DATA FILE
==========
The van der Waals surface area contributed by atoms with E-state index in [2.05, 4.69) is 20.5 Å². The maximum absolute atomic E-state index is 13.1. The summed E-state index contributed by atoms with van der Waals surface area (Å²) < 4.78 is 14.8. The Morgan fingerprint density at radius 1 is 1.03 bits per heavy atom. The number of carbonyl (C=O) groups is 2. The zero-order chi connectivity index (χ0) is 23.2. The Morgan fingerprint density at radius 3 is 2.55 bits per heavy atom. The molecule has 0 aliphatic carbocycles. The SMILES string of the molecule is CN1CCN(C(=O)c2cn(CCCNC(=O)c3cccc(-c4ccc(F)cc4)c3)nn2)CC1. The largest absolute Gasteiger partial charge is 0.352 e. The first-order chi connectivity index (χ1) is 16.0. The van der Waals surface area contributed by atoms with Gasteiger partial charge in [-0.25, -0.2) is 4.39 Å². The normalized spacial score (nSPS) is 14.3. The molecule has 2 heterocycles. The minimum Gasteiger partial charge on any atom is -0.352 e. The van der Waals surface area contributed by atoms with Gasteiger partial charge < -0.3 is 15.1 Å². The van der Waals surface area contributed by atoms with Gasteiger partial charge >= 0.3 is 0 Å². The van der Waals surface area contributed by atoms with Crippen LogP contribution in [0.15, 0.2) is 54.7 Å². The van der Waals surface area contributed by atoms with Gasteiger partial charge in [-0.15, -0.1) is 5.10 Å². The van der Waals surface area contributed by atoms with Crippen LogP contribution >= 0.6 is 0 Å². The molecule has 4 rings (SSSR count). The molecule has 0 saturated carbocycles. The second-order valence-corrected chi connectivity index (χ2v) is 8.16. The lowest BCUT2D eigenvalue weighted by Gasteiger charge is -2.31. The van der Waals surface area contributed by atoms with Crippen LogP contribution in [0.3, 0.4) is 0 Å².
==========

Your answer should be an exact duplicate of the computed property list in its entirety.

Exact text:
The van der Waals surface area contributed by atoms with E-state index in [2.05, 4.69) is 20.5 Å². The maximum absolute atomic E-state index is 13.1. The summed E-state index contributed by atoms with van der Waals surface area (Å²) < 4.78 is 14.8. The Morgan fingerprint density at radius 1 is 1.03 bits per heavy atom. The number of carbonyl (C=O) groups is 2. The zero-order chi connectivity index (χ0) is 23.2. The Morgan fingerprint density at radius 3 is 2.55 bits per heavy atom. The molecule has 0 aliphatic carbocycles. The SMILES string of the molecule is CN1CCN(C(=O)c2cn(CCCNC(=O)c3cccc(-c4ccc(F)cc4)c3)nn2)CC1. The largest absolute Gasteiger partial charge is 0.352 e. The first-order chi connectivity index (χ1) is 16.0. The van der Waals surface area contributed by atoms with Gasteiger partial charge in [-0.25, -0.2) is 4.39 Å². The normalized spacial score (nSPS) is 14.3. The molecule has 2 heterocycles. The minimum Gasteiger partial charge on any atom is -0.352 e. The van der Waals surface area contributed by atoms with Gasteiger partial charge < -0.3 is 15.1 Å². The van der Waals surface area contributed by atoms with Gasteiger partial charge >= 0.3 is 0 Å². The van der Waals surface area contributed by atoms with Crippen LogP contribution in [0.15, 0.2) is 54.7 Å². The van der Waals surface area contributed by atoms with Gasteiger partial charge in [-0.15, -0.1) is 5.10 Å². The van der Waals surface area contributed by atoms with Crippen LogP contribution >= 0.6 is 0 Å². The molecule has 4 rings (SSSR count). The molecule has 0 saturated carbocycles. The second-order valence-corrected chi connectivity index (χ2v) is 8.16. The lowest BCUT2D eigenvalue weighted by Gasteiger charge is -2.31. The van der Waals surface area contributed by atoms with Crippen LogP contribution in [0.3, 0.4) is 0 Å².